Local cladding of advanced Al Alloys employing Friction Stir Welding



: 01-09-2009


: 01-09-2013



M2i_logo_CMYK_-_EPS [Converted]





ir. Arnoud van der Stelt (A.A.) Bert Geijselaers (H.J.M.) Ton van den Boogaard (A.H.) Ton Bor (T.C.) Remko Akkerman (R.)



In this research an advanced solid state cladding process, based on Friction Stir Welding (FSW) is researched. FSW is a relatively new solid-state joining technology for metals, see Figure 1. It shows no solidification-related joint imperfections which makes it utmost suitable for hard-to-weld highly alloyed aerospace aluminum grades, like AA 2xxx and 7xxx. The developed process during this research project is entitled Friction Surface Cladding, see Figure 2 for a configuration without a central probe. The FSC technology enables the deposition of a solid-state coating using filler material on a substrate with good metallurgical bonding.



Figure 1: Schematic representation

of the friction stir welding process

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Figure 2: Schematic representation

of the friction surface cladding process (FSC)

The FSC technology has the following potential advantages:


Protective coating against wear and corrosion (see Figure 3).


Increase of the weld strength.


Welding of geometries which require addition material.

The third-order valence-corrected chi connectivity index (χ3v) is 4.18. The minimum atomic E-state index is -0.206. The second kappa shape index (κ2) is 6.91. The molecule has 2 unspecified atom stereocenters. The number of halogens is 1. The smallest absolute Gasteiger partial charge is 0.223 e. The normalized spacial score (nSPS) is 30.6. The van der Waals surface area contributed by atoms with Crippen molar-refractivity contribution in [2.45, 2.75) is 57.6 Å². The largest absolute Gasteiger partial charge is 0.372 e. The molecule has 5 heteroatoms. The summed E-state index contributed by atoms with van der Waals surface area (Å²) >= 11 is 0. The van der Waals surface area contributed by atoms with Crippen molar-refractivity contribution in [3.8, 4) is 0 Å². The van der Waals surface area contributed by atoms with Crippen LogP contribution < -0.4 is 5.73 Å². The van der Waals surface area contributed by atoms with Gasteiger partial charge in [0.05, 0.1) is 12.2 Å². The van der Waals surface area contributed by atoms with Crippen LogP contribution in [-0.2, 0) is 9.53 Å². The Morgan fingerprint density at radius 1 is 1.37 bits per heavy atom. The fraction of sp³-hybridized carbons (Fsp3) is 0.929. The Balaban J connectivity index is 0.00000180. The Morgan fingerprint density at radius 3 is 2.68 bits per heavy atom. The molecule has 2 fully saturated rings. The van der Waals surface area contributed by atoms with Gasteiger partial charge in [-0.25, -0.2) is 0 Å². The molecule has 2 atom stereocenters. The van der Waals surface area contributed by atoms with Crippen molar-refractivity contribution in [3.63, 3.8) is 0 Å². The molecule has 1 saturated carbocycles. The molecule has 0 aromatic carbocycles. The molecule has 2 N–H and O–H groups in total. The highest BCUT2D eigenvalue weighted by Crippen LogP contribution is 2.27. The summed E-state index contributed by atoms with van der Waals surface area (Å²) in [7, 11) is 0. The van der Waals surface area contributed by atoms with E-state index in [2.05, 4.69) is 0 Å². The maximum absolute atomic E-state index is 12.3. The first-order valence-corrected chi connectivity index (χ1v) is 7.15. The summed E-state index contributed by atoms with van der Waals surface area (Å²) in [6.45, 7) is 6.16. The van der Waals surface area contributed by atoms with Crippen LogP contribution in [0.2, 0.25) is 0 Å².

Filling of the end hole.


Figure 3: Cross section of an AA2024 cladded plate with an AA1050 coating.

A prototype of the modified friction stir welding tool is produced, see Figure 1 and is continuously being developed with help of experiments. The weld properties strongly depend on the welding conditions. Important process parameters are the welding speed, the tool rotation rate and the applied down force. Also the type of tool and material grade play an important role. A thorough understanding of the material flow under the shoulder bottom of the rotating tool moving through the work piece is required to improve the weld quality and speed up the welding process.

Additional bonding experiments were performed during this project for quantifying the bonding behavior of aluminium to aluminium. These experiments were also simulated in the in-house Finite Element Software program DiekA.